Rank and organization: First Lieutenant, U.S. Army Air Corps, 359th Bomber Squadron, 303d Bomber Group. Place and date: Over Vegesack, Germany, 18 March 1943. Entered service at: San Angelo, Tex. Born: 25 September 1921, San Angelo, Tex. G.O. No.: 38, 12 July 1943. Citation: For conspicuous gallantry and intrepidity above and beyond the call of duty in action with the enemy over Vegesack, Germany, on 18 March 1943. 1st Lt. Mathis, as leading bombardier of his squadron, flying through intense and accurate antiaircraft fire, was just starting his bomb run, upon which the entire squadron depended for accurate bombing, when he was hit by the enemy antiaircraft fire. His right arm was shattered above the elbow, a large wound was torn in his side and abdomen, and he was knocked from his bomb sight to the rear of the bombardier’s compartment. Realizing that the success of the mission depended upon him, 1st Lt. Mathis, by sheer determination and willpower, though mortally wounded, dragged himself back to his sights, released his bombs, then died at his post of duty. As the result of this action the airplanes of his bombardment squadron placed their bombs directly upon the assigned target for a perfect attack against the enemy. 1st Lt. Mathis’ undaunted bravery has been a great inspiration to the officers and men of his unit.
Continue reading “Today’s Medal of Honor Moment for 18 March”
“In 2021, we are experiencing a similar disjunction, between an elite that seeks to alter the conditions of American life—everything from folkways to the administrative and legal rules that structure our society—and a wide variety of folks (plural peoples) who are victims of this new governing elite. The corresponding reaction to these innovations and abuses is causing a raucous struggle to find leaders (elites) who can give voice, direction, and guidance to the inevitable resistance to our own imperial elite.”
There are six Medals awarded for actions on this day, front loaded to the Civil War and Indian Campaigns, and one from Vietnam. One is posthumous.
Civil War Boatswain’s Mate Mullen is a two-time recipient of the Medal.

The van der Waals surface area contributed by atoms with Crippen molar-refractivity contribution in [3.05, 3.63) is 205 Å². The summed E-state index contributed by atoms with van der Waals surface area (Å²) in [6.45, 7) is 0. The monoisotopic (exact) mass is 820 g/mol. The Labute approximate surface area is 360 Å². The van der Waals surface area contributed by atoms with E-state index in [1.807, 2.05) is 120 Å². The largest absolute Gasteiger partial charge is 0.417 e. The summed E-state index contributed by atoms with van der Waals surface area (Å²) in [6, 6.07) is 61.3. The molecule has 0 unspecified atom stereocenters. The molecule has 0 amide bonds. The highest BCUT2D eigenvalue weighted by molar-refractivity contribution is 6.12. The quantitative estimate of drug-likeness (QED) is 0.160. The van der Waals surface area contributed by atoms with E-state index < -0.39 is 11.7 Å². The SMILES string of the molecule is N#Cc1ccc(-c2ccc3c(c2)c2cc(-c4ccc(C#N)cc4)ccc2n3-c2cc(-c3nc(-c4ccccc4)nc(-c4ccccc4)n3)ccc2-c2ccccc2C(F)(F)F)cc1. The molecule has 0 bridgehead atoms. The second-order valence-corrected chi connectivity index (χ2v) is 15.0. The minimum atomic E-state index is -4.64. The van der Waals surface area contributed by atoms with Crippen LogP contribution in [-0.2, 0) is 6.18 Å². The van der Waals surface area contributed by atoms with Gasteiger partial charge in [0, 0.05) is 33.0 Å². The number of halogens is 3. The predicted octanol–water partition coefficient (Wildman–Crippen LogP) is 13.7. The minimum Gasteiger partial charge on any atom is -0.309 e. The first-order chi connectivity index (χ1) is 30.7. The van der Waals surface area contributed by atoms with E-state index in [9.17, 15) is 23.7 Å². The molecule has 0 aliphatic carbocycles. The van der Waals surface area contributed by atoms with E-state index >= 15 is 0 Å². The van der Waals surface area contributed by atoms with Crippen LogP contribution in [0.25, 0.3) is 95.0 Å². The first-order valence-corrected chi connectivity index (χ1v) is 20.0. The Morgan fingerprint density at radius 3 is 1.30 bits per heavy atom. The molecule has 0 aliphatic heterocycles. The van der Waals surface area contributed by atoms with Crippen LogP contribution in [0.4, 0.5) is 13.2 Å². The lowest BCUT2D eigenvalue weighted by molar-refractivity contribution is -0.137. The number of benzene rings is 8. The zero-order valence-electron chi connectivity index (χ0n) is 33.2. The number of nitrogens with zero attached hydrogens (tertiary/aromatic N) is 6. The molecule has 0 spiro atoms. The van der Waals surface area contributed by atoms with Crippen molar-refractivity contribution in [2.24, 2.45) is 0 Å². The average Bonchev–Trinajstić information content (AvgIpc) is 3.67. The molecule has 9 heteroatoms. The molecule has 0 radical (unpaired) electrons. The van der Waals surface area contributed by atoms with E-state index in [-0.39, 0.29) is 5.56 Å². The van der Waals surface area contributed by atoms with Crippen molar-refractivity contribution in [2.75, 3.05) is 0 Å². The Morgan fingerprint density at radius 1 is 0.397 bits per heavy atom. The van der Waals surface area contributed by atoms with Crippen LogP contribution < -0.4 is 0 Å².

Rank and organization: Boatswain’s Mate, U.S. Navy. Entered service at: Baltimore, Md. Birth: Baltimore, Md. G.O. No.: 59, 22 June 1865. Citation: Served as boatswain’s mate on board the U.S.S. Wyandank during a boat expedition up Mattox Creek, 17 March 1865. Rendering gallant assistance to his commanding officer, Mullen, lying on his back, loaded the howitzer and then fired so carefully as to kill and wound. many rebels, causing their retreat.
Rank and organization: Landsman, U.S. Navy. Entered service at: Philadelphia, Pa. Birth: North Carolina. G.O. No.: 59, 22 June 1865. Citation: Served on board the U.S.S. Wyandank during a boat expedition up Mattox Creek, 17 March 1865. Participating with a boat crew in the clearing of Mattox Creek, L/man Anderson carried out his duties courageously in the face of a devastating fire which cut away half the oars, pierced the launch in many places and cut the barrel off a musket being fired at the enemy.
Continue reading “Today’s Medal of Honor Moment for 17 March”
As Insty quoted, “While most science fiction novels are not libertarian, ‘[a]ll the best known libertarian novels,’ says Jeff Riggenbach, ‘are science fiction novels’.”
Whattaya mean you don’t have a RAP* round in your basement?
All the kewl kids do. Even if they *are* inert, because, well, my mother had me tested. Continue reading “Tuesday Temptations.”